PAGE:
Methodology of the Behaviorist Approach

598 Words3 Pages
Explain and evaluate the methodology used by the behaviourist approach (12 marks) Behaviourists believe that we are all born a blank slate “tabula rasa”. Their theory is that all behaviour is learned and determined by the environment we live in as we have learned to respond to stimuli in particular ways through conditioning. Behaviourists also assume that the process of learning is similar amongst all species; therefore humans learn the same way as animals do. One of the methods that behaviourists use to do research is lab experiments. The approach is regarded by scientists and a good and solid approach to studying behaviour because extraneous variables can be carefully controlled. There is the independent variable (the cause) and the dependent variable (the effect). For example, in Bandura’s experiment of the social learning theory, the independent variable was whether the children saw the aggressive role model’s behaviour towards to bobo doll being punished or reinforced. The dependent variable was then how the children acted towards the bobo doll themselves. Lab experiments are the best way to study casual relationships as the extraneous variables can be controlled to give internal validity which shows whether the researchers are really measuring what they are claiming to measure. Experiments can also easily be repeated to show validity and the results are therefore easy to analyse and compare to each other to diminish any outlier results. However the downfall to lab experiments is the ecological validity is generally low. This is because the people taking part are in an unnatural environment so their behaviour is generally unnatural to how they would behave in real life. Participants may try and assume the purpose of the study and behave how think the researchers think they want them to behave. On the other hand, participants may act totally opposite to how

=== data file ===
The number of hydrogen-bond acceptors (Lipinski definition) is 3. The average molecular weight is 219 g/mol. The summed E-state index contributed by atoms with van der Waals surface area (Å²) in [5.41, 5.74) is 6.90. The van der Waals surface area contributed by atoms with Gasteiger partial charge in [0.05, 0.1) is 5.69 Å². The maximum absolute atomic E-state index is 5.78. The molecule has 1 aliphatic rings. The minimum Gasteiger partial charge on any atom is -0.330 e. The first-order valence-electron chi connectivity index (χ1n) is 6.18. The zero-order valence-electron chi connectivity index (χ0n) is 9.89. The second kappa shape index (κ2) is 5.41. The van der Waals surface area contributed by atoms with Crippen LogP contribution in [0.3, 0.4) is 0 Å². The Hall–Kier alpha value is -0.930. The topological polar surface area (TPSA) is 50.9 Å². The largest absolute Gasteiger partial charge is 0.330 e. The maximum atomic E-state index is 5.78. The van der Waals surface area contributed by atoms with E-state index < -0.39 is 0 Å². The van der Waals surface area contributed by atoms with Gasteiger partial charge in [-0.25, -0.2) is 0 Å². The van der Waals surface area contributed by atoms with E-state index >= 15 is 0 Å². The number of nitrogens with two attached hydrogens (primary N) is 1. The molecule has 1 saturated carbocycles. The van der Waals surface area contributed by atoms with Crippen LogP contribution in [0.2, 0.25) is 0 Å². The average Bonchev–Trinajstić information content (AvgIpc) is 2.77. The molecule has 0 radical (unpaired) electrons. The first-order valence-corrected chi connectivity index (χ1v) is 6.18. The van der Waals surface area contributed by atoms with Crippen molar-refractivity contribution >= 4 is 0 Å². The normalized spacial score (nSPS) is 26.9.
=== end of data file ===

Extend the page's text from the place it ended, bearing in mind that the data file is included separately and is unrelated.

Open Document